Neighborhood research is limited by ambiguity in defining a neighborhood and lack of quantitative data by neighborhood. Most studies have use census tracts as proxies for neighborhood because of the availability of demographic data and police precincts in the case of data pertaining to crime (Robert J Sampson, Morenoff, & Gannon-Rowley, 2002). However research has indicated that natural boundaries such as busy streets are more significant in determining racial makeup and social interaction in a community (Grannis, 1998). Thus census tract data which does not comply to the ways the residents understand their neighborhoods may understate the level of economic and racial segregation that urban residents experience.
             
              Since the 1970's, America's poverty has become more concentrated in the inner city, particularly among African-Americans and Latinos. (Massey, 1996; Massey & Eggers, 1990; Wilson, 1987) In 1970, 55% of central-city poor people lived in a neighborhood that was poor (where 20% of the population is poor) or very poor (one in which 40% of the population is poor). By 1990, the concentrations of poor individuals in poor neighborhoods had increased such that 69% of all central-city poor people lived in poor or very poor neighborhoods (Massey, 1996). This concentration is caused by the congregation of poor people in urban areas and the limitations on their mobility caused by economic limitations and racial segregation ((Massey, 1996).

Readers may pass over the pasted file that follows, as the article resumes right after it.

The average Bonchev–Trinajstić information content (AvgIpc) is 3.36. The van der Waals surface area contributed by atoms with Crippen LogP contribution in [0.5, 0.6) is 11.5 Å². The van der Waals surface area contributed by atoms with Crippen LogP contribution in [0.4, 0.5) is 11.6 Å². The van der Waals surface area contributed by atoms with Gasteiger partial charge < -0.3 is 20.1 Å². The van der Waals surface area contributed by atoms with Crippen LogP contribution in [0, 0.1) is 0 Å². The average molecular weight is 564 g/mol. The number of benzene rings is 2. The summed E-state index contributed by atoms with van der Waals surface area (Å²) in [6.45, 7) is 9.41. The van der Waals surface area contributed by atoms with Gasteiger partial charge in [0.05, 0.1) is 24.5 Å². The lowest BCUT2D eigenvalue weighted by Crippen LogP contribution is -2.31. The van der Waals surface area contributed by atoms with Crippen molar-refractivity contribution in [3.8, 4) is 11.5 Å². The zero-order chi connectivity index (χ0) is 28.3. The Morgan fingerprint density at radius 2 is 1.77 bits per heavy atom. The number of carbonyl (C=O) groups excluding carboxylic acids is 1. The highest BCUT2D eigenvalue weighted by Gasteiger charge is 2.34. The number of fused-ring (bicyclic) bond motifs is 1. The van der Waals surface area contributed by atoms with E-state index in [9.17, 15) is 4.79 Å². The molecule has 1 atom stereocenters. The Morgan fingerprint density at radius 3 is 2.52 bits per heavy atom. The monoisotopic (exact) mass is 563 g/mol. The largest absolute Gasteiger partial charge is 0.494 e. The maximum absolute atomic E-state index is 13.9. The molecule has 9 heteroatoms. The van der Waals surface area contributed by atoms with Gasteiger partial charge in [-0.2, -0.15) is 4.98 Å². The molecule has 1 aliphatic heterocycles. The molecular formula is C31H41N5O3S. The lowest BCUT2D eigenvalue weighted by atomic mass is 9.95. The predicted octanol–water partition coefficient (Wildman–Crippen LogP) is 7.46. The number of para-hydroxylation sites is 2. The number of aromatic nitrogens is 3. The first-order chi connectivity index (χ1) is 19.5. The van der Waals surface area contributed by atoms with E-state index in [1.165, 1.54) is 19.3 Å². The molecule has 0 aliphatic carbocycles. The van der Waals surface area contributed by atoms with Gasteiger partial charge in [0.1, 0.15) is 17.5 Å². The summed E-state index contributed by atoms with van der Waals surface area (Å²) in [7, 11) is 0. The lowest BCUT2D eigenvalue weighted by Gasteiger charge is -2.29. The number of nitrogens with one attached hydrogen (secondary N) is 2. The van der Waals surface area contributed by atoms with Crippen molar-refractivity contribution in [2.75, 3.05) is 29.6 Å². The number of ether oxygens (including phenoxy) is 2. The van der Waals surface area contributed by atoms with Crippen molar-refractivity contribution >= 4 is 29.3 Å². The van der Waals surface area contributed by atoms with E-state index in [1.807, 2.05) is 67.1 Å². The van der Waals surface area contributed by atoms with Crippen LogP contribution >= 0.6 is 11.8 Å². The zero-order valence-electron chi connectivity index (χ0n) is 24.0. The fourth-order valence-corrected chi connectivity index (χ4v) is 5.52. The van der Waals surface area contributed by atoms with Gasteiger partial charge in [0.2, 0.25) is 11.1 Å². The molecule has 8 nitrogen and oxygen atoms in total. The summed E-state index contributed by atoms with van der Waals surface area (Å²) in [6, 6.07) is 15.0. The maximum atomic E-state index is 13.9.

The effects of these communities on the residents are not only attributable to lack of money, but also to a web of social and ecological factors that are present in these communities. These factors include racially and economically isolated schools, over-representation of single-parent families and over-representation of jobless adults.
             
              Neighborhood Disorganization and Crime